Indonesia's Promise Could be Illusory
|Oct 6, 2012|
Anytime anyone says things are really good and getting better, I get nervous. That is how I am starting to feel about the McKinsey & Co. report released in September that claimed Indonesia was on target to surpass Germany and the UK by 2030 and become the world’s seventh largest economy.
Granted, it may happen — Indonesia’s big domestic market, rising consumer class and growing confidence are having a transformative effect.
But there is much to be done to get from here to there and not all the signs are positive. Consider this week’s general labor strike, which brought some 2 million workers into the street to peacefully demand an end to contract labor.
With so many favorable economic predictions being bandied about, it is no small wonder that the unions are becoming more militant. They want a bigger slice of the pie and Indonesia’s complex labor laws are not helping the situation.
As any employer here knows, it is notoriously difficult to fire permanent workers for any reason, and that fact has given rise to the use of outsourced workers on a contract basis. This fuels feelings of unfairness among regular workers who fear that future jobs will go to cheaper contract workers and that the formal labor sector won’t benefit. It is easy to see both side of this – both employers and workers need a better deal.
Is this being sorted out? The policies that led to the current labor laws came into effect under President Megawati Sukarnoputri, but getting misguided laws undone can be notoriously difficult. And this gets us to the present labor impasse, which is unlikely to be solved as 2014 elections loom and politicians use populism to lure voters. Beware of bad policies – they tend to have a long-term impact.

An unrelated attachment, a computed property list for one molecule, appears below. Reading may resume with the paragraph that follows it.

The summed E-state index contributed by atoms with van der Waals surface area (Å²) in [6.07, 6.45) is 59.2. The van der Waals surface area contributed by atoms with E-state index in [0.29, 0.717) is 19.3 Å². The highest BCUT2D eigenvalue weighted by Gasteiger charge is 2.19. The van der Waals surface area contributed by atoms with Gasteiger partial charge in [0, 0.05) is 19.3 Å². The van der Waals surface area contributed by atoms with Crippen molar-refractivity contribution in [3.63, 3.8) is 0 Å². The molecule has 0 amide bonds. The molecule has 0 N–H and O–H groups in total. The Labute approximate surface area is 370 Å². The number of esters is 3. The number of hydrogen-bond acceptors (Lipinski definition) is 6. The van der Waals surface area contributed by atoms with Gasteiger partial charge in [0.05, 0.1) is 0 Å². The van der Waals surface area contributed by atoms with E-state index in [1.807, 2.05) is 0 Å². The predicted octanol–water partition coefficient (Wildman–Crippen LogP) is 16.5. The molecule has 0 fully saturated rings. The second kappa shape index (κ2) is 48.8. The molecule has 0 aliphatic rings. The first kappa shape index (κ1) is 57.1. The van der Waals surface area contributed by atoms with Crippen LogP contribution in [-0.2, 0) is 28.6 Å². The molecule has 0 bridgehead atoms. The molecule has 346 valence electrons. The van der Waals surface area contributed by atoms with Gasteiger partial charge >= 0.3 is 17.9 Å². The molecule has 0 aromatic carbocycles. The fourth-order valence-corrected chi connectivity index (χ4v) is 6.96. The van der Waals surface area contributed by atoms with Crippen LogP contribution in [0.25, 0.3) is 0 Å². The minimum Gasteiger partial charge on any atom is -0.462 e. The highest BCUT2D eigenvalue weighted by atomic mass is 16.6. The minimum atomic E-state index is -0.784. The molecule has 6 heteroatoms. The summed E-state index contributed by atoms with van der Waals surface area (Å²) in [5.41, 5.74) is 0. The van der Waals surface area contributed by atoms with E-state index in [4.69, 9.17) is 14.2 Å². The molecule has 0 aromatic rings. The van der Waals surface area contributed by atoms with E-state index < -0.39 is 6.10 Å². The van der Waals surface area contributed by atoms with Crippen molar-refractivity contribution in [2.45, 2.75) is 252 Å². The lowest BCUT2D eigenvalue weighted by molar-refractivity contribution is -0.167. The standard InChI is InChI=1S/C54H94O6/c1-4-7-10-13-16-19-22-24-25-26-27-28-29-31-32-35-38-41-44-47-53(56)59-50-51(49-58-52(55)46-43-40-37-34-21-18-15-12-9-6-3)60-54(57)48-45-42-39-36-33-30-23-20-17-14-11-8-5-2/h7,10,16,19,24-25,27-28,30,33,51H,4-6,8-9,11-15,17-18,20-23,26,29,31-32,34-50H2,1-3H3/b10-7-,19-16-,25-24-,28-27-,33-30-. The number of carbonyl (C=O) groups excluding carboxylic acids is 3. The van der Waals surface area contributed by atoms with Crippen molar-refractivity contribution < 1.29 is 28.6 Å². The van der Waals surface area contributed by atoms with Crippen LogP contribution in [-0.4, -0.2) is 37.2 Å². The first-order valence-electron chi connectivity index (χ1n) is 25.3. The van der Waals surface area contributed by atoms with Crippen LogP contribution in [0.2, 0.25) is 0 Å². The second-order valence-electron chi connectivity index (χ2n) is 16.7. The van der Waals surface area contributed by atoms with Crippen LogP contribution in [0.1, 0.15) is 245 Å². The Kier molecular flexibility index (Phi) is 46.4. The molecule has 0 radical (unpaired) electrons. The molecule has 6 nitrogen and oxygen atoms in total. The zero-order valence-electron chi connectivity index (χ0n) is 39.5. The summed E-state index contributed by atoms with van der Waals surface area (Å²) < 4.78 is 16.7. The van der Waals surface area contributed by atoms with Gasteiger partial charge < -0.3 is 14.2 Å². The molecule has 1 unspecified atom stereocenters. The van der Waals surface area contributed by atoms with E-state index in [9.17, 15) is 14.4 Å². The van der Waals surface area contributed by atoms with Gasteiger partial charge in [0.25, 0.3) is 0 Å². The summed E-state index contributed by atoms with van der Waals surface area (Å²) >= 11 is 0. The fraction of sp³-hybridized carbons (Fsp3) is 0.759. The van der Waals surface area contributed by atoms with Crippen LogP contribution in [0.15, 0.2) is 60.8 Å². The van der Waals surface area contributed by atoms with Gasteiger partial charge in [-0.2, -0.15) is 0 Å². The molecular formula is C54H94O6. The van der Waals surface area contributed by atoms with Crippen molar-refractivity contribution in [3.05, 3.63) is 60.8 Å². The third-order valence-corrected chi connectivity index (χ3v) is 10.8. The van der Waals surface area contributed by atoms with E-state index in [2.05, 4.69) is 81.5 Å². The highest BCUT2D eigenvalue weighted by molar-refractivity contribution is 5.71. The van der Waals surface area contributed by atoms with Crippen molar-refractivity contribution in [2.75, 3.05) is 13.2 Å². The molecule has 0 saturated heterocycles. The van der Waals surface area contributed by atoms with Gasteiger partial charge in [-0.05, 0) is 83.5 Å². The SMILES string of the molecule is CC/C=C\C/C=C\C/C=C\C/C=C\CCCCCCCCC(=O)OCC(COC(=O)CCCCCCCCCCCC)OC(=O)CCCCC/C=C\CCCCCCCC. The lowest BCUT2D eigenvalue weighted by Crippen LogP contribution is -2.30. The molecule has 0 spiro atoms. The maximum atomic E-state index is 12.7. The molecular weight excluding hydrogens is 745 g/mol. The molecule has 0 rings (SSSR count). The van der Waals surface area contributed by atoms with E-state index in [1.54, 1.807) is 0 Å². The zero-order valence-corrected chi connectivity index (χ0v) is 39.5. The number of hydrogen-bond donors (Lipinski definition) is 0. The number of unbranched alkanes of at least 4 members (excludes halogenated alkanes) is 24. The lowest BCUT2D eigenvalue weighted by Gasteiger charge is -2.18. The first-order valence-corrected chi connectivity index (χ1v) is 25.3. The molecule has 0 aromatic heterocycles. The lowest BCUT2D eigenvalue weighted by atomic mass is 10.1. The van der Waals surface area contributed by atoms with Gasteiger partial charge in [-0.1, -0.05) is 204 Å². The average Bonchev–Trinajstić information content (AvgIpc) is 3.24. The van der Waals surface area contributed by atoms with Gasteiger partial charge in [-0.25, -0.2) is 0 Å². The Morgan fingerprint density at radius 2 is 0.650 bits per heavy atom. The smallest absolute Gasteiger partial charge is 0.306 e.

But with strikes growing and laborers becoming more militant, the current situation is just one factor that could hamper Indonesia’s march to McKinsey’s promised land. In addition, poor labor productivity was cited last week by the Organization for Economic Cooperation and Development as being a major threat to Indonesia’s steady rise.
OECD secretary general Angel Gurria said in Jakarta that poor infrastructure, educational deficits and lackluster social programs are keeping productivity low compared to neighboring countries. The OECD, less glowing perhaps than a private consulting firm, cautioned that the country’s vaunted young demographics won’t last forever and that the government has to act quickly on a range of issues from infrastructure and tax collection to education and social welfare.
The country is also seeing declining trade figures as a result of the slowdowns in China, India, Europe and the US. The rupiah has been the worst performing currency against the US dollar in Asia this year and it is expected to weaken further. Rising nationalist sentiment also is cited repeatedly by foreign investors as a worry.
In mining, regulatory uncertainty, local opposition and complex exploration rules have slowed new operations to a crawl. This past week, a US$1 billion gold mine in North Sumatra that opened in July abruptly shut down in the face of local protests that company officials claim were motivated by illegal mining interests in the area. The company laid off 2,000 workers. An official of the company, G-Resources, said it was the “first major mining investment of this size in Indonesia for more than 10 years” and that its troubles would be taken as a negative sign by foreign investors.
None of these things taken separately can be said to change the overall positive picture for Indonesia, but the country cannot afford to take it easy. If Indonesia is to go from being an under-performing also-ran, as it was for decades, to being a serious international economic powerhouse, it is not enough to cite outside optimism and wait for the returns.
If today’s problems are not addressed, tomorrow’s news may not be so good.
(A. Lin Neumann is a co-founder of Asia Sentinel. He wrote this for the Jakarta Globe.)